In other words, middle class culture is such that bad long-term decision making also has painful short-term consequences. This does not, obviously, stop many middle class people from becoming addicted to drugs, flagrantly screwing up at work, having children they can’t take care of, and so forth. But on the margin, it prevents a lot of people from taking steps that might lead to bankruptcy and deprivation. We like to think that it’s just us being the intrinsically worthy humans that we are, but honestly, how many of my nice middle class readers had the courage to drop out of high school and steal cars for a living?

I’m not really kidding. I mean, I don’t know about the rest of you, but when I was eighteen, if my peer group had taken up swallowing razor blades I would have been happily killed myself trying to set a world record. And if they had thought school was for losers and the cool thing to do was to hang out all day listening to music and running dime bags for the local narcotics emporium, I would have been right there with them. Lucky for me, my peer group thought that the most important thing in the entire world was to get an ivy league diploma, so I went to Penn and ended up shilling for drug companies on my blog.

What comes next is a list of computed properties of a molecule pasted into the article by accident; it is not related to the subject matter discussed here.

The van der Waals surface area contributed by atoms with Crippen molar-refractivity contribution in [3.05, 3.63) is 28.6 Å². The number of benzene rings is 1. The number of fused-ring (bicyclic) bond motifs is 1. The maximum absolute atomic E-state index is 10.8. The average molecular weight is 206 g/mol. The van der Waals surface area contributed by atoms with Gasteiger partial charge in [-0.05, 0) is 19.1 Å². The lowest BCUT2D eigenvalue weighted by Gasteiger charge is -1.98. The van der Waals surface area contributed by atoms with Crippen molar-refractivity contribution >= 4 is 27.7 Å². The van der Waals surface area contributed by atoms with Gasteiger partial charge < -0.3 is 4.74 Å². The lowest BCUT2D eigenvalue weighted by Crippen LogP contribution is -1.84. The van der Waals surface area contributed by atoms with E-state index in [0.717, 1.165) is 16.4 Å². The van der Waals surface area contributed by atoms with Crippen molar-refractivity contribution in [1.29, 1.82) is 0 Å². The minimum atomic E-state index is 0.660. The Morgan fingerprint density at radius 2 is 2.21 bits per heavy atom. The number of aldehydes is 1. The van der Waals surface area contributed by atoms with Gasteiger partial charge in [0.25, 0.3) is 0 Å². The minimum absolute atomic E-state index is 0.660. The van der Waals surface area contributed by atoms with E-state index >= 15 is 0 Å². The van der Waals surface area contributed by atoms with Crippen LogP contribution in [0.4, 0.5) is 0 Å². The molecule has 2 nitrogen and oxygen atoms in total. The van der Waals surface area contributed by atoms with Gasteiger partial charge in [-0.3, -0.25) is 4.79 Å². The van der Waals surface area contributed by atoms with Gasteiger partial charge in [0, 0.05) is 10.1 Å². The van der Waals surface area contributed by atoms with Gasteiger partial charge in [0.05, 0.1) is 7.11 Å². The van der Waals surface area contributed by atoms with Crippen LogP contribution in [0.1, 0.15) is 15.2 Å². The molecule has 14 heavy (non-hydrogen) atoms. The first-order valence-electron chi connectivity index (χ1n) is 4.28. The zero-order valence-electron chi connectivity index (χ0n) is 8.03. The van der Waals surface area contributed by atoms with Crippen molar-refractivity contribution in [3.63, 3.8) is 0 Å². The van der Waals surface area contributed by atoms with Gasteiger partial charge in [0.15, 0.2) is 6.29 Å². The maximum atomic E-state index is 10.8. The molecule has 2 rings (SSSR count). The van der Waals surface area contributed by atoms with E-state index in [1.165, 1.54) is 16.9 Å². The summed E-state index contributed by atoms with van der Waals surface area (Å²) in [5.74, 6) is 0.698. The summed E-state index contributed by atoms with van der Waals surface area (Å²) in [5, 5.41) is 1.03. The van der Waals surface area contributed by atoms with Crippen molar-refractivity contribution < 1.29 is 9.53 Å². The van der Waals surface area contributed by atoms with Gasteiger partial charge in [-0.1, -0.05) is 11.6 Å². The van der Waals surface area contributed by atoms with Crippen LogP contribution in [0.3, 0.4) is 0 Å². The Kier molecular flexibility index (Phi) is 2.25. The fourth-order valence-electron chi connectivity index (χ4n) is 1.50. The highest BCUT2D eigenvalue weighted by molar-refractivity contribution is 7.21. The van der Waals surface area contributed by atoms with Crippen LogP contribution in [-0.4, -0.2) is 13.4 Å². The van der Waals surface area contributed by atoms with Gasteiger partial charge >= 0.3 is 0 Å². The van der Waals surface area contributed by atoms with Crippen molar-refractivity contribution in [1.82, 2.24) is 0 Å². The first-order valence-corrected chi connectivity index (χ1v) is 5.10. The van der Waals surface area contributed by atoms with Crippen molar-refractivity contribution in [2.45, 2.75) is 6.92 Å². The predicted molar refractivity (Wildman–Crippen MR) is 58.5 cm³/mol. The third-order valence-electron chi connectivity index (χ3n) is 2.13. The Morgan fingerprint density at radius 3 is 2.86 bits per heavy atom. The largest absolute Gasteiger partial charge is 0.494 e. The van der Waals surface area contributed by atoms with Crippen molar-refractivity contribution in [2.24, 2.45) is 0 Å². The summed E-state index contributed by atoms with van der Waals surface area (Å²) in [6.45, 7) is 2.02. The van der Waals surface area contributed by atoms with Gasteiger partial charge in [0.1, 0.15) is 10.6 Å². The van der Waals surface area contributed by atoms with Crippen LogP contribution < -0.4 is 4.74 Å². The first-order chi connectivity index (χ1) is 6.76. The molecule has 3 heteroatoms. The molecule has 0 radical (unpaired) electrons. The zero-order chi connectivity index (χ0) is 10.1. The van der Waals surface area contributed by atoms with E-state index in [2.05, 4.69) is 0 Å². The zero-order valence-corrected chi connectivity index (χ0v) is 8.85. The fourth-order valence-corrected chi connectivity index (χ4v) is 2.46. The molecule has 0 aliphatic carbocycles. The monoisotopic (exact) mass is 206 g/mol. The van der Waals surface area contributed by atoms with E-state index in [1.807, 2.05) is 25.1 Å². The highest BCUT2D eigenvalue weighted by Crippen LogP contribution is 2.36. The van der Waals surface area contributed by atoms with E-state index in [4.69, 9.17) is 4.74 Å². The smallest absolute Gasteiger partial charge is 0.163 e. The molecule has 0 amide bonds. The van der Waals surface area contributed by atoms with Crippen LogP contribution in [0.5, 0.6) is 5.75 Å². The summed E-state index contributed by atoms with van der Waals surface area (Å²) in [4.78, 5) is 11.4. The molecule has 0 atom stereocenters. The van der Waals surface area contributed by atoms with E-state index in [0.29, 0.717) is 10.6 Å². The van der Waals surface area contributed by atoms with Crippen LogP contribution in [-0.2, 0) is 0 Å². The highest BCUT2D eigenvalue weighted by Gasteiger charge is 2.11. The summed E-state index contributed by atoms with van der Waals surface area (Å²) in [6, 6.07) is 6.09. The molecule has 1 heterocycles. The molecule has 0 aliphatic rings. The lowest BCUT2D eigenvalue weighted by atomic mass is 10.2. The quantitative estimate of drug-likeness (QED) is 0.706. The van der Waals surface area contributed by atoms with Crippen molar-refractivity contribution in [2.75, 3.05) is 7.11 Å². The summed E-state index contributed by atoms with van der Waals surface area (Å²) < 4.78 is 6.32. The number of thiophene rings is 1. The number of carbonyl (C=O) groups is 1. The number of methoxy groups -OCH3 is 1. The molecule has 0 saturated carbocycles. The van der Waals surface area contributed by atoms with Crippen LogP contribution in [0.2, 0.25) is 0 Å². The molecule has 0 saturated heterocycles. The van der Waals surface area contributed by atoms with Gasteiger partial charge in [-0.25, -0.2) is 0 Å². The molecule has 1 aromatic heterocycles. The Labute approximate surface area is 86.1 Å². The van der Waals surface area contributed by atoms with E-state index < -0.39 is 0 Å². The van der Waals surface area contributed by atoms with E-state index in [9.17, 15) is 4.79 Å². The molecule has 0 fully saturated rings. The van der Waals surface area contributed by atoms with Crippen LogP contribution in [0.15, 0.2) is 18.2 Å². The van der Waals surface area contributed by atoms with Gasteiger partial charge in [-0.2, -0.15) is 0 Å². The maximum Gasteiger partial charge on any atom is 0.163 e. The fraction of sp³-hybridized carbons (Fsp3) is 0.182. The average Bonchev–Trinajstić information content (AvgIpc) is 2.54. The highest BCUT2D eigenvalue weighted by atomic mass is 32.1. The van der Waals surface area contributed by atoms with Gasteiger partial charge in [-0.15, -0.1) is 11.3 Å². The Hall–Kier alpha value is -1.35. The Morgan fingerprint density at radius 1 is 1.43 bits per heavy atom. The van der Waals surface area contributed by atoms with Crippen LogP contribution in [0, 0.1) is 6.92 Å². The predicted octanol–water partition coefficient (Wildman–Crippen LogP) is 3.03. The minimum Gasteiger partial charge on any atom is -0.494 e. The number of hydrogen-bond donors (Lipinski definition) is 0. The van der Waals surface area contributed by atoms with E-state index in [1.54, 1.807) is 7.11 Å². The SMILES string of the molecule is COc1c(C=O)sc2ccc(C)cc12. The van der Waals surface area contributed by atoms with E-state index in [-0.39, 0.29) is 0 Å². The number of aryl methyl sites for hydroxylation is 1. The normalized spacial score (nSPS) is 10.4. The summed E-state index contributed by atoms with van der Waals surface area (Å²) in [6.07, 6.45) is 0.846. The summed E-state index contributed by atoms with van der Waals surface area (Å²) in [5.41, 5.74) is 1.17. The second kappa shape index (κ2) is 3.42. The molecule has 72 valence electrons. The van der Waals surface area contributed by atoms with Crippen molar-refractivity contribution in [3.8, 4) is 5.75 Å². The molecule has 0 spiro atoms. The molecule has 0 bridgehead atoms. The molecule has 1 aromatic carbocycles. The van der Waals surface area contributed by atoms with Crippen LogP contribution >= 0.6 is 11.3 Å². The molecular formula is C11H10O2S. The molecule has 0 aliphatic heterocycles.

Maybe you were different. But think back to the times–and you know there were times–when trying to win the approval of your peers convinced you to do things that were stupid, wrong, or both. Remember what it felt like to be sixteen and skinny and maybe not as charming and self confident as others around you, and ask yourself if you’d really be able to withstand their derision in order to go to college–especially if you didn’t even know anyone who’d ever been to college, or have any but the haziest idea of what one might do when one got out. Try to imagine deciding to get a BA when doing so means cutting yourself off from the only world you know and launching yourself into a scary new place where everyone’s wealthier, better educated, and more assured than you are.

Or take a minute right now and try to imagine how your friends would react if you announced that you’d decided to quit work, have a baby, and go on welfare. They’d make you feel like an outsider, wouldn’t they? And isn’t that at least part of the reason that you don’t step outside of any of the behavioural boundaries that the middle class has set for itself?

Bad peer groups, like good ones, create their own equilibrium. Doing things that prevent you from attaining material success outside the group can become an important sign off loyalty to the group, which of course just makes it harder to break out of a group, even if it is destined for prison and/or poverty. I think it is fine, even necessary, to recognize that these groups have value systems which make it very difficult for individual members to get a foothold on the economic ladder. But I think conservatives need to be a lot more humble about how easily they would break out of such groups if that is where they had happened to be born.